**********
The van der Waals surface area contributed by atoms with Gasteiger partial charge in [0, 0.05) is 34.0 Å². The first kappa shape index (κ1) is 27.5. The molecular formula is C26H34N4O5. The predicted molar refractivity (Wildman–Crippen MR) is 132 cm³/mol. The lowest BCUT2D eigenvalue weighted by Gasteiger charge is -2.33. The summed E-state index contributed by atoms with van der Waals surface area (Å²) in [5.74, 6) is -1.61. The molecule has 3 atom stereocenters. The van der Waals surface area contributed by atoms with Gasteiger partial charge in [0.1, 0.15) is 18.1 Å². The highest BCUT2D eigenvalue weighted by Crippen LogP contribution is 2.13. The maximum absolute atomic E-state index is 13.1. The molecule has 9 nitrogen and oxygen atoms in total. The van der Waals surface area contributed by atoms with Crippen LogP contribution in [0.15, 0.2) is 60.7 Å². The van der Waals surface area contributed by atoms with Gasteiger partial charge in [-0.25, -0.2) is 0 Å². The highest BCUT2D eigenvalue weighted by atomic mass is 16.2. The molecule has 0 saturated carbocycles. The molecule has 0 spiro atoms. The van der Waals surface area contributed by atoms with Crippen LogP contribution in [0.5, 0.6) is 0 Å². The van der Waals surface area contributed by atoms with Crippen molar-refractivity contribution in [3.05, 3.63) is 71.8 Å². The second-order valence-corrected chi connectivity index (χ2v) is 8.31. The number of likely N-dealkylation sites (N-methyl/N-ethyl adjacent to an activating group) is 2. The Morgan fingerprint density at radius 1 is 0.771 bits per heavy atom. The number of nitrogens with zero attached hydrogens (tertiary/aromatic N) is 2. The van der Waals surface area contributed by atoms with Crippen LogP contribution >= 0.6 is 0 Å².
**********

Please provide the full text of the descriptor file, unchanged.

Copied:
The van der Waals surface area contributed by atoms with Gasteiger partial charge in [0, 0.05) is 34.0 Å². The first kappa shape index (κ1) is 27.5. The molecular formula is C26H34N4O5. The predicted molar refractivity (Wildman–Crippen MR) is 132 cm³/mol. The lowest BCUT2D eigenvalue weighted by Gasteiger charge is -2.33. The summed E-state index contributed by atoms with van der Waals surface area (Å²) in [5.74, 6) is -1.61. The molecule has 3 atom stereocenters. The van der Waals surface area contributed by atoms with Gasteiger partial charge in [0.1, 0.15) is 18.1 Å². The highest BCUT2D eigenvalue weighted by Crippen LogP contribution is 2.13. The maximum absolute atomic E-state index is 13.1. The molecule has 9 nitrogen and oxygen atoms in total. The van der Waals surface area contributed by atoms with Crippen LogP contribution in [0.15, 0.2) is 60.7 Å². The van der Waals surface area contributed by atoms with Gasteiger partial charge in [-0.25, -0.2) is 0 Å². The highest BCUT2D eigenvalue weighted by atomic mass is 16.2. The molecule has 0 saturated carbocycles. The molecule has 0 spiro atoms. The van der Waals surface area contributed by atoms with Crippen LogP contribution in [0.5, 0.6) is 0 Å². The van der Waals surface area contributed by atoms with Crippen molar-refractivity contribution in [3.05, 3.63) is 71.8 Å². The second-order valence-corrected chi connectivity index (χ2v) is 8.31. The number of likely N-dealkylation sites (N-methyl/N-ethyl adjacent to an activating group) is 2. The Morgan fingerprint density at radius 1 is 0.771 bits per heavy atom. The number of nitrogens with zero attached hydrogens (tertiary/aromatic N) is 2. The van der Waals surface area contributed by atoms with Crippen LogP contribution >= 0.6 is 0 Å².